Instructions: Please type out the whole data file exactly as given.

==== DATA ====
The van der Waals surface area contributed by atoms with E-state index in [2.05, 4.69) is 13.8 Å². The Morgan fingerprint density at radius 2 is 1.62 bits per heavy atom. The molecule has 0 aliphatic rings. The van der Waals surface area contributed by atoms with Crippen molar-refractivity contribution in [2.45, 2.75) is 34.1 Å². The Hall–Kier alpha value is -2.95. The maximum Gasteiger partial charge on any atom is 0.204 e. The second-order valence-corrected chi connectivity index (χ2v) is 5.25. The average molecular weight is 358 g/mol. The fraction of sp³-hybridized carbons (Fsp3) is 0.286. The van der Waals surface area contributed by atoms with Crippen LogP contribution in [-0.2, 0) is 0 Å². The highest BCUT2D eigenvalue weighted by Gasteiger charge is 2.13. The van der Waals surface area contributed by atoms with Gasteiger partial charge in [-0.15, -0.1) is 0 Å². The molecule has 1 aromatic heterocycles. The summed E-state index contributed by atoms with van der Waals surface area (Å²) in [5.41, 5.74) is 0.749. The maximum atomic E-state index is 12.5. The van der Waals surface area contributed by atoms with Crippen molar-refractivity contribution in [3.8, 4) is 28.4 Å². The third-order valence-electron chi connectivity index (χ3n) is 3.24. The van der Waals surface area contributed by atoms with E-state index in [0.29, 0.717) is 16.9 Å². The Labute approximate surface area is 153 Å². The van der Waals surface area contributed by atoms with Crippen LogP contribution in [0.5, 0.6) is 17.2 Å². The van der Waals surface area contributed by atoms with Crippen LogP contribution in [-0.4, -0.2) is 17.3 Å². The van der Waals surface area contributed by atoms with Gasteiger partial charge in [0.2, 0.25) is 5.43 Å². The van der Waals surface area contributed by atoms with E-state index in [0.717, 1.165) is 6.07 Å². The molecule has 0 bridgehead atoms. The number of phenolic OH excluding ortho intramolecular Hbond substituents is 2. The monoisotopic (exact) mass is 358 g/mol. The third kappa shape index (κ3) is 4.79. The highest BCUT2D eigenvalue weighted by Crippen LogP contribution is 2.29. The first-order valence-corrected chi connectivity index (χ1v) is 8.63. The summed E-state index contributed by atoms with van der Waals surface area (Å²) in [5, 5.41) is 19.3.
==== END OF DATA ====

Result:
The van der Waals surface area contributed by atoms with E-state index in [2.05, 4.69) is 13.8 Å². The Morgan fingerprint density at radius 2 is 1.62 bits per heavy atom. The molecule has 0 aliphatic rings. The van der Waals surface area contributed by atoms with Crippen molar-refractivity contribution in [2.45, 2.75) is 34.1 Å². The Hall–Kier alpha value is -2.95. The maximum Gasteiger partial charge on any atom is 0.204 e. The second-order valence-corrected chi connectivity index (χ2v) is 5.25. The average molecular weight is 358 g/mol. The fraction of sp³-hybridized carbons (Fsp3) is 0.286. The van der Waals surface area contributed by atoms with Crippen LogP contribution in [-0.2, 0) is 0 Å². The highest BCUT2D eigenvalue weighted by Gasteiger charge is 2.13. The van der Waals surface area contributed by atoms with Gasteiger partial charge in [-0.15, -0.1) is 0 Å². The molecule has 1 aromatic heterocycles. The summed E-state index contributed by atoms with van der Waals surface area (Å²) in [5.41, 5.74) is 0.749. The maximum atomic E-state index is 12.5. The van der Waals surface area contributed by atoms with Crippen molar-refractivity contribution in [3.8, 4) is 28.4 Å². The third-order valence-electron chi connectivity index (χ3n) is 3.24. The van der Waals surface area contributed by atoms with E-state index in [0.29, 0.717) is 16.9 Å². The Labute approximate surface area is 153 Å². The van der Waals surface area contributed by atoms with Crippen LogP contribution in [0.5, 0.6) is 17.2 Å². The van der Waals surface area contributed by atoms with Crippen LogP contribution in [-0.4, -0.2) is 17.3 Å². The van der Waals surface area contributed by atoms with Gasteiger partial charge in [0.2, 0.25) is 5.43 Å². The van der Waals surface area contributed by atoms with E-state index in [0.717, 1.165) is 6.07 Å². The molecule has 0 bridgehead atoms. The number of phenolic OH excluding ortho intramolecular Hbond substituents is 2. The monoisotopic (exact) mass is 358 g/mol. The third kappa shape index (κ3) is 4.79. The highest BCUT2D eigenvalue weighted by Crippen LogP contribution is 2.29. The first-order valence-corrected chi connectivity index (χ1v) is 8.63. The summed E-state index contributed by atoms with van der Waals surface area (Å²) in [5, 5.41) is 19.3.